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Characteristics of Microservices, Applications and Systems

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Traditional assumptions about the way we build systems are challenged today; one of them is that a large system must have a single environment, often with a one-to-one mapping between a project’s scope and the system built, resulting in 1 project = 1 system, Stefan Tilkov explains in a presentation looking into characteristics of systems, applications and microservices.

Tilkov, co-founder and principal consultant at innoQ, sees the idea of splitting large systems into smaller applications appearing everywhere and for him the key reason for this is Isolation; when introducing a boundary between different parts in a large system it becomes harder to couple and communicate between parts that should be independent. Other advantages he sees are the possibility of individually scaling specific parts depending on their load and that decisions can be localized allowing for a team to make their own choices as long as they are kept within the boundary.

Looking into ways of building a logical system made up of smaller parts Tilkov compares three styles:

  • Microservices are small, each running in their own process, using lightweight communication mechanisms and built around business capabilities.
  • Applications (Apps) are larger but still small, separate, runnable processes, using a share-nothing model that share many characteristics with microservices..
  • Self-Contained System (SCS) was the name Tilkov and his colleagues came up with trying to avoid the generic System for naming a more specific set of rules. A SCS is a significantly larger autonomous web application including data and logic, owned by one team, using no synchronous remote calls, optionally with a service API.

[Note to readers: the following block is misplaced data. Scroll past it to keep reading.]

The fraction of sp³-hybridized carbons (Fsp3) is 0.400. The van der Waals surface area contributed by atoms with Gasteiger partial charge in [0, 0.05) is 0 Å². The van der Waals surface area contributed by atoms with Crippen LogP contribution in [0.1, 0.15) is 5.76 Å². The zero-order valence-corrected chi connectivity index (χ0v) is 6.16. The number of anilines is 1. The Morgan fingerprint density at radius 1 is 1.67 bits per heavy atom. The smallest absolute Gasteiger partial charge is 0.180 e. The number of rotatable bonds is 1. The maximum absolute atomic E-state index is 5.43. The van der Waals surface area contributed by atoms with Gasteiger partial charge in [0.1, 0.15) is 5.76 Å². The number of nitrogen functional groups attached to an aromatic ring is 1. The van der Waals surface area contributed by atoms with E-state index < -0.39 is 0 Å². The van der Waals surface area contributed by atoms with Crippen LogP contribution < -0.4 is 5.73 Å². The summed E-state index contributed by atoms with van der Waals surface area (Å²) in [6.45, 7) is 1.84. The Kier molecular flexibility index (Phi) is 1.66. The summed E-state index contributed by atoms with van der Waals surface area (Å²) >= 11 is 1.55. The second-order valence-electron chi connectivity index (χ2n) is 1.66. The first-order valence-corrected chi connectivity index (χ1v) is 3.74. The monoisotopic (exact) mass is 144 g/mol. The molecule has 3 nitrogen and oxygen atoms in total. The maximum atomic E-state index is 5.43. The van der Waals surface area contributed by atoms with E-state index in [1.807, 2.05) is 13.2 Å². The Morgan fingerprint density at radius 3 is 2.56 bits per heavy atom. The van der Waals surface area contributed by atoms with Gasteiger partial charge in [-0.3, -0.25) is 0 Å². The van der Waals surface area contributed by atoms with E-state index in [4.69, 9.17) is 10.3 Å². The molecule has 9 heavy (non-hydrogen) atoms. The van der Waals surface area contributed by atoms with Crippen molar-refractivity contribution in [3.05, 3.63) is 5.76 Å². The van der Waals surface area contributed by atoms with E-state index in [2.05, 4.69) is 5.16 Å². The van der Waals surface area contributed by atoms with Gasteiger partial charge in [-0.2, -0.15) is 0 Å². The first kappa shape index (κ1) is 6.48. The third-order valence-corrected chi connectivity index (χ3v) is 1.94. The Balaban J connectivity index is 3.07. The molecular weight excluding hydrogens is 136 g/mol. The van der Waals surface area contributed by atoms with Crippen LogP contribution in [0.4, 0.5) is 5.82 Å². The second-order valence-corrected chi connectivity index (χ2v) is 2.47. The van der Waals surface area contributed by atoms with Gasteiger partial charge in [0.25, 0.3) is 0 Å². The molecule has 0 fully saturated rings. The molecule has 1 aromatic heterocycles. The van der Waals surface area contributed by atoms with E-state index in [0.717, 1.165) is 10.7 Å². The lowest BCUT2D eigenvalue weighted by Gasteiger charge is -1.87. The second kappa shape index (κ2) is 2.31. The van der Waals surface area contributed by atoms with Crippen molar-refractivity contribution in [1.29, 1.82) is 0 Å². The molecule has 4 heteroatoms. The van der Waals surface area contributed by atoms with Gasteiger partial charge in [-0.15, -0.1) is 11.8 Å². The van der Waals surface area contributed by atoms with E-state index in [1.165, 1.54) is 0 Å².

Comparing some figures and characteristics of these three styles, Tilkov emphasizes that there is still no consensus what the right style is, instead his intention is to show the breadth and options available:

  SCS Apps Microservice
Size (kLoC) 1-50 0.5 - 10 0.1 - ?
State Self-contained External Self-contained
# per Logical system 5 - 25 >50 >100
Communication between units No, (if possible) ? Yes
User Interface, UI Included Included External (?)
UI Integration Yes (web-based) ? ?

The most interesting parameter for Tilkov is the number of parts building a logical system because it’s an indication of the first level of decomposition of a large system. Self-contained system is what he is advocating, noting that although small services are simple many of them together creates a higher degree of complexity in other layers, but he emphasizes that he’s not trying to sell one specific model but highlighting the discussions going on at various levels.

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